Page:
“Last year, you know, a lot of our preparation was around like, especially just the unknown of the clock and making sure like we’re really buttoned up on that," New York Yankees manager Aaron Boone said. "These guys are so used to it in so many ways that sometimes I even forget.”

Increased enforcement could lead to more action on the basepaths. But a significant element of MLB's motivation is injury prevention.

Top players have hurt hands or wrists on headfirst slides into bases blocked by a fielder. White Sox slugger Luis Robert Jr. sprained his left wrist when he slid into Jonathan Schoop's lower left leg on a steal attempt during an August 2022 game against Detroit.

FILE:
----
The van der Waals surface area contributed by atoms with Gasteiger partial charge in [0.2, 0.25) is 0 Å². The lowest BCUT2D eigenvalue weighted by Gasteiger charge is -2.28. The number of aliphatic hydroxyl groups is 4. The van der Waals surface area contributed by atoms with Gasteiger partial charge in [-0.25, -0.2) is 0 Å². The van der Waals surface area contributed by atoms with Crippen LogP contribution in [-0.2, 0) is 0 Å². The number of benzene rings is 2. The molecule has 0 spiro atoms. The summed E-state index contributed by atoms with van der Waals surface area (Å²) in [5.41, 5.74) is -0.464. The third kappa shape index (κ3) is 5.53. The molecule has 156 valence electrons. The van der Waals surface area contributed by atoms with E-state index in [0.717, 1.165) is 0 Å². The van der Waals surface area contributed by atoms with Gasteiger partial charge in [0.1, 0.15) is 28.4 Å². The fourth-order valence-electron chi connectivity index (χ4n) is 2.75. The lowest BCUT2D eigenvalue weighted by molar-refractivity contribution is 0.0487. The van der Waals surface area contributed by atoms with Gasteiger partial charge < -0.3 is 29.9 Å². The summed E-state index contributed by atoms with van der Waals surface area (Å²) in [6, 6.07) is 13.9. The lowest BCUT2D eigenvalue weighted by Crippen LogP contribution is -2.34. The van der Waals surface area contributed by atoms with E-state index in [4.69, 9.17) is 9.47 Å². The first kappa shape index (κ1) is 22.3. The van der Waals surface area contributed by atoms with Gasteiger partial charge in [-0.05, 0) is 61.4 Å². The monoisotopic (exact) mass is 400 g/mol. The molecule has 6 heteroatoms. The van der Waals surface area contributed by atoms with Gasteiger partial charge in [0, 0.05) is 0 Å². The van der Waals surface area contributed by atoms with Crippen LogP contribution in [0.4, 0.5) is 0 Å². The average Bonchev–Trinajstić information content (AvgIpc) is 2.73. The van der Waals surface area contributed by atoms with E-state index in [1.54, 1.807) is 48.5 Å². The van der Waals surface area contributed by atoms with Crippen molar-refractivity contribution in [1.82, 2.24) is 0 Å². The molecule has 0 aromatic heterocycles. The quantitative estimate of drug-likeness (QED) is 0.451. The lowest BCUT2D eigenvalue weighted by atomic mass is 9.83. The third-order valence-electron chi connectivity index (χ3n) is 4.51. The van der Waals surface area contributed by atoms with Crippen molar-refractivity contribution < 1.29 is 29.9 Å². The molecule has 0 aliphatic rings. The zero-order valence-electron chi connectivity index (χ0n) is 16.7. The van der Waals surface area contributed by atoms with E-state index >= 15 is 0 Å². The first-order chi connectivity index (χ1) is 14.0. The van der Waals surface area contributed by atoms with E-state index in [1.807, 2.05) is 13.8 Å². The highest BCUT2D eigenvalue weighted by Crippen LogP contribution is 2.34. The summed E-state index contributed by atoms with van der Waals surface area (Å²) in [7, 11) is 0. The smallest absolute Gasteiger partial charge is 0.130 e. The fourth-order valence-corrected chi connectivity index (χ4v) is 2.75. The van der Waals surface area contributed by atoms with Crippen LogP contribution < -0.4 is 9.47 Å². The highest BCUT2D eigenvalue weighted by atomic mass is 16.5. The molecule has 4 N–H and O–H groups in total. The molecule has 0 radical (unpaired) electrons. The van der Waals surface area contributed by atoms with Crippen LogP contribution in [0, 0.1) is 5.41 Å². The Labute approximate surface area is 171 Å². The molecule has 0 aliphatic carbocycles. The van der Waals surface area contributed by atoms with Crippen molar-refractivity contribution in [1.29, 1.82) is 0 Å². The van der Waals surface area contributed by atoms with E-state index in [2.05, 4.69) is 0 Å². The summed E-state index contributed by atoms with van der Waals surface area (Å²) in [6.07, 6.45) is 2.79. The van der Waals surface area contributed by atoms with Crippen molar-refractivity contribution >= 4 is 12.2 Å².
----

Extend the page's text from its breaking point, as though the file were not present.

“It’s been happening for a while. It’s been getting out of control," Boston Red Sox manager Alex Cora said. “I know some of the players complained about it the last two years.”

While acknowledging his reputation as a significant offender, Phillies second baseman Bryson Stott didn't sound too worried about his play.

“We like to fight for outs at second base,” he said. "It’s never on purpose, blocking the base. For me, or someone covering second to the shortstop side, it’s a natural move for your knee to go down to reach the ball. It’s never intentional. I guess we’ll figure out how to maneuver around that.”